Anti-Takeover Statute

DEFINITION of 'Anti-Takeover Statute'

A set of state regulations that prevent or deter companies from attempting hostile takeovers. These regulations vary across state lines and typically affect only the companies incorporated within the state

BREAKING DOWN 'Anti-Takeover Statute'

Although these statutes are meant to restrict predatory takeovers, they will sometimes be detrimental to shareholders by preventing companies from partaking in profitable or justified takeovers.

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RELATED FAQS
  1. Under what circumstances might a company decide to do a hostile takeover?

    Learn about why companies use a hostile takeover to gain control of another company, and understand the different methods ... Read Answer >>
  2. What happens to the shares of a company that has been the object of a hostile takeover?

    Learn about the effect on the share price of companies that are targets of hostile takeovers, which are tactics used by famed ... Read Answer >>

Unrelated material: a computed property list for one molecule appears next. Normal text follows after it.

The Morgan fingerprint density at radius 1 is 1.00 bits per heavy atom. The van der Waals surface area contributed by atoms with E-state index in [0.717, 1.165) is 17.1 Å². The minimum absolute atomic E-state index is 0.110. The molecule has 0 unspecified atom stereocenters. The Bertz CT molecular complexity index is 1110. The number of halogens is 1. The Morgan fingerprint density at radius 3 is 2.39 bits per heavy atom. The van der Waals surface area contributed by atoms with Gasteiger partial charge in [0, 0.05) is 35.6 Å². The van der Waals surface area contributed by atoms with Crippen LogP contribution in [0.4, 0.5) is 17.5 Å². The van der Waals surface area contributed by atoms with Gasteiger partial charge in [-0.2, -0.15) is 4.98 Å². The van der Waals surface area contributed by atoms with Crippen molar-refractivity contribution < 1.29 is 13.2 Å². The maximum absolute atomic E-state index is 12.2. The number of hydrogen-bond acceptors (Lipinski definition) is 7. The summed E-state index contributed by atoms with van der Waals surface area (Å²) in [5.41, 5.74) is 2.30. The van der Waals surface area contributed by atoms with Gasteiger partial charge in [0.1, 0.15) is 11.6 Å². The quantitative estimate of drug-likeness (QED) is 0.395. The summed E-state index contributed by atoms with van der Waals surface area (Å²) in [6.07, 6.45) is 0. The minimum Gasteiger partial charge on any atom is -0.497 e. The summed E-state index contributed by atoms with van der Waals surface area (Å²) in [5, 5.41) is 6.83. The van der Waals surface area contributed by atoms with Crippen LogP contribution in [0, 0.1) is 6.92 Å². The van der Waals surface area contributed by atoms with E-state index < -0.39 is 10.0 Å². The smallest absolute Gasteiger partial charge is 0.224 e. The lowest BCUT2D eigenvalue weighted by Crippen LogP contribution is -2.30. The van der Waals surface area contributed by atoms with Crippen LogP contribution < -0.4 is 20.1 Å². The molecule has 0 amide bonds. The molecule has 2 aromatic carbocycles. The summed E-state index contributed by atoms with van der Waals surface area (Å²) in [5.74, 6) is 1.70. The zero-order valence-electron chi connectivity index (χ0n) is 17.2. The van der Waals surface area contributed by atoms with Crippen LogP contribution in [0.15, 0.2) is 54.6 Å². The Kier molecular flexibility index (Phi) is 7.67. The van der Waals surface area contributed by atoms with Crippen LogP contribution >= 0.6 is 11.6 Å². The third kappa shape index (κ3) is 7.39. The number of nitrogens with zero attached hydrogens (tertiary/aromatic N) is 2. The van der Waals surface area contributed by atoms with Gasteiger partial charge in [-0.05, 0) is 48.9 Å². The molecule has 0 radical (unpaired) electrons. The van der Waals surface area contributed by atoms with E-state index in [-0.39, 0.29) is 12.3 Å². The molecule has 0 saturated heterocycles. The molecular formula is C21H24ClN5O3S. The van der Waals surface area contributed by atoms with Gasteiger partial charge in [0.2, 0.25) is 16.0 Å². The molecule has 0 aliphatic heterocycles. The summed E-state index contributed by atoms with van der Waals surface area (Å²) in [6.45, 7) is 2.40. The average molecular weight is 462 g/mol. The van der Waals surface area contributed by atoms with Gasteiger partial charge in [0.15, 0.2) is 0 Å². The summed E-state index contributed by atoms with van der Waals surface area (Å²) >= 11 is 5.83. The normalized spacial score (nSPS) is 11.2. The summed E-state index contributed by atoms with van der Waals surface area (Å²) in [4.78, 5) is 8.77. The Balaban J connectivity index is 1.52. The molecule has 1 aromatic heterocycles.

3. What is the difference between an acquisition and a takeover?

    There is no tangible difference between an acquisition and a takeover; both words can be used interchangeably - the only ... Read Answer >>
  4. How can a company buy back shares to fend off a hostile takeover?

    Learn about why a business might use a stock buyback to thwart a hostile takeover attempt by reducing its total assets and ... Read Answer >>
  5. If a company offers a buyback of its shares, how do I decide whether to accept the ...

    Learn why it may often be in the best interest of a shareholder to accept a tender offer made at a premium to the market ... Read Answer >>
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